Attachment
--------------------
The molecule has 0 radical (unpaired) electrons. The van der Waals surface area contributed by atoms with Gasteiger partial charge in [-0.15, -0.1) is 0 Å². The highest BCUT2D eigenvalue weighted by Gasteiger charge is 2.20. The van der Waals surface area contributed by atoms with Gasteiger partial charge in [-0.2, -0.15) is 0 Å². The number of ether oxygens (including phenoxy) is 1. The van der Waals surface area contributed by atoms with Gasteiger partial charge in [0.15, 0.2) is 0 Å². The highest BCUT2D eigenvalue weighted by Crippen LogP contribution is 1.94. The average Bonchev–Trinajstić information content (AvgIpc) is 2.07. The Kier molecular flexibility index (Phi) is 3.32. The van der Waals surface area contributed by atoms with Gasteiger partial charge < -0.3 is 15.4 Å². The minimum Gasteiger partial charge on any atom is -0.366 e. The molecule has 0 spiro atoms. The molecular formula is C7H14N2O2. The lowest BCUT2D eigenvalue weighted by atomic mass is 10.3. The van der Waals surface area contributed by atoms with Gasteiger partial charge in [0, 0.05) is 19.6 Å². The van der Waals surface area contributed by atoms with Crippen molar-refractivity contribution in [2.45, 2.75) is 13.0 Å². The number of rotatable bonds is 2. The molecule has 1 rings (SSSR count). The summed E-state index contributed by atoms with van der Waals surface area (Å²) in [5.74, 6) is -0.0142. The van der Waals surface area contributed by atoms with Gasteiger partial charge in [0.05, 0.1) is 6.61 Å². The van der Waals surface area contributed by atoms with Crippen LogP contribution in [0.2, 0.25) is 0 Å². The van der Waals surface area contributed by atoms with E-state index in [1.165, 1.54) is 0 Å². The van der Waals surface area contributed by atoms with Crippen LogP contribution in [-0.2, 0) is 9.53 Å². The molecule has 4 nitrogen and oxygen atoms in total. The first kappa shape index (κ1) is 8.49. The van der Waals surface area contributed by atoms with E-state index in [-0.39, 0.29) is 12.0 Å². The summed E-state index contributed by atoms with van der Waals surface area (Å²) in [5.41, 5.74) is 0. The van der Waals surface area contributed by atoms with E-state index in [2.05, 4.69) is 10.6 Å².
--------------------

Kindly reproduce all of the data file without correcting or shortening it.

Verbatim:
The molecule has 0 radical (unpaired) electrons. The van der Waals surface area contributed by atoms with Gasteiger partial charge in [-0.15, -0.1) is 0 Å². The highest BCUT2D eigenvalue weighted by Gasteiger charge is 2.20. The van der Waals surface area contributed by atoms with Gasteiger partial charge in [-0.2, -0.15) is 0 Å². The number of ether oxygens (including phenoxy) is 1. The van der Waals surface area contributed by atoms with Gasteiger partial charge in [0.15, 0.2) is 0 Å². The highest BCUT2D eigenvalue weighted by Crippen LogP contribution is 1.94. The average Bonchev–Trinajstić information content (AvgIpc) is 2.07. The Kier molecular flexibility index (Phi) is 3.32. The van der Waals surface area contributed by atoms with Gasteiger partial charge < -0.3 is 15.4 Å². The minimum Gasteiger partial charge on any atom is -0.366 e. The molecule has 0 spiro atoms. The molecular formula is C7H14N2O2. The lowest BCUT2D eigenvalue weighted by atomic mass is 10.3. The van der Waals surface area contributed by atoms with Gasteiger partial charge in [0, 0.05) is 19.6 Å². The van der Waals surface area contributed by atoms with Crippen molar-refractivity contribution in [2.45, 2.75) is 13.0 Å². The number of rotatable bonds is 2. The molecule has 1 rings (SSSR count). The summed E-state index contributed by atoms with van der Waals surface area (Å²) in [5.74, 6) is -0.0142. The van der Waals surface area contributed by atoms with Gasteiger partial charge in [0.05, 0.1) is 6.61 Å². The van der Waals surface area contributed by atoms with Crippen LogP contribution in [0.2, 0.25) is 0 Å². The van der Waals surface area contributed by atoms with E-state index in [1.165, 1.54) is 0 Å². The van der Waals surface area contributed by atoms with Crippen LogP contribution in [-0.2, 0) is 9.53 Å². The molecule has 4 nitrogen and oxygen atoms in total. The first kappa shape index (κ1) is 8.49. The van der Waals surface area contributed by atoms with E-state index in [-0.39, 0.29) is 12.0 Å². The summed E-state index contributed by atoms with van der Waals surface area (Å²) in [5.41, 5.74) is 0. The van der Waals surface area contributed by atoms with E-state index in [2.05, 4.69) is 10.6 Å².